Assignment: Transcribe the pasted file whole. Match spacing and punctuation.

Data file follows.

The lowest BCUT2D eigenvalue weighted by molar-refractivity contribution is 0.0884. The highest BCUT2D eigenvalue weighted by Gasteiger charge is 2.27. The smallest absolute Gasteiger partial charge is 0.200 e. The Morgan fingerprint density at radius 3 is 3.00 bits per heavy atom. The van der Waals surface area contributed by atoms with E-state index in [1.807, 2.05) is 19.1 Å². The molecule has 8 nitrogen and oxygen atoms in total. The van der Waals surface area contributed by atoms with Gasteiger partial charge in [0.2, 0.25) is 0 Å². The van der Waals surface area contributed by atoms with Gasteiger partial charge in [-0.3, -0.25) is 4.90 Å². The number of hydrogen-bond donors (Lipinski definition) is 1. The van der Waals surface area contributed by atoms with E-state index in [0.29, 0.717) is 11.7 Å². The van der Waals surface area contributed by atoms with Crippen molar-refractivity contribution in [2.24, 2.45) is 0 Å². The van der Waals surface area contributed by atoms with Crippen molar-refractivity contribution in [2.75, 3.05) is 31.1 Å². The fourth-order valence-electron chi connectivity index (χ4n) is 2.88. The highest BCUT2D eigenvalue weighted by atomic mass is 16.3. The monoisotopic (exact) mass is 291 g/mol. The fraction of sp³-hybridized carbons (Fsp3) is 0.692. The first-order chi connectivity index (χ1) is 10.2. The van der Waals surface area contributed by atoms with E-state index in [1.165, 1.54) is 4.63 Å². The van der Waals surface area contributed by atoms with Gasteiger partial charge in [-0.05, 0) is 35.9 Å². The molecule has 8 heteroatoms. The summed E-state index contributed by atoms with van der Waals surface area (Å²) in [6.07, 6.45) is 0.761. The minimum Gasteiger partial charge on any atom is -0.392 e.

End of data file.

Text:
The lowest BCUT2D eigenvalue weighted by molar-refractivity contribution is 0.0884. The highest BCUT2D eigenvalue weighted by Gasteiger charge is 2.27. The smallest absolute Gasteiger partial charge is 0.200 e. The Morgan fingerprint density at radius 3 is 3.00 bits per heavy atom. The van der Waals surface area contributed by atoms with E-state index in [1.807, 2.05) is 19.1 Å². The molecule has 8 nitrogen and oxygen atoms in total. The van der Waals surface area contributed by atoms with Gasteiger partial charge in [0.2, 0.25) is 0 Å². The van der Waals surface area contributed by atoms with Gasteiger partial charge in [-0.3, -0.25) is 4.90 Å². The number of hydrogen-bond donors (Lipinski definition) is 1. The van der Waals surface area contributed by atoms with E-state index in [0.29, 0.717) is 11.7 Å². The van der Waals surface area contributed by atoms with Crippen molar-refractivity contribution in [2.24, 2.45) is 0 Å². The van der Waals surface area contributed by atoms with Crippen molar-refractivity contribution in [2.75, 3.05) is 31.1 Å². The fourth-order valence-electron chi connectivity index (χ4n) is 2.88. The highest BCUT2D eigenvalue weighted by atomic mass is 16.3. The monoisotopic (exact) mass is 291 g/mol. The fraction of sp³-hybridized carbons (Fsp3) is 0.692. The first-order chi connectivity index (χ1) is 10.2. The van der Waals surface area contributed by atoms with E-state index in [1.165, 1.54) is 4.63 Å². The van der Waals surface area contributed by atoms with Gasteiger partial charge in [-0.05, 0) is 35.9 Å². The molecule has 8 heteroatoms. The summed E-state index contributed by atoms with van der Waals surface area (Å²) in [6.07, 6.45) is 0.761. The minimum Gasteiger partial charge on any atom is -0.392 e.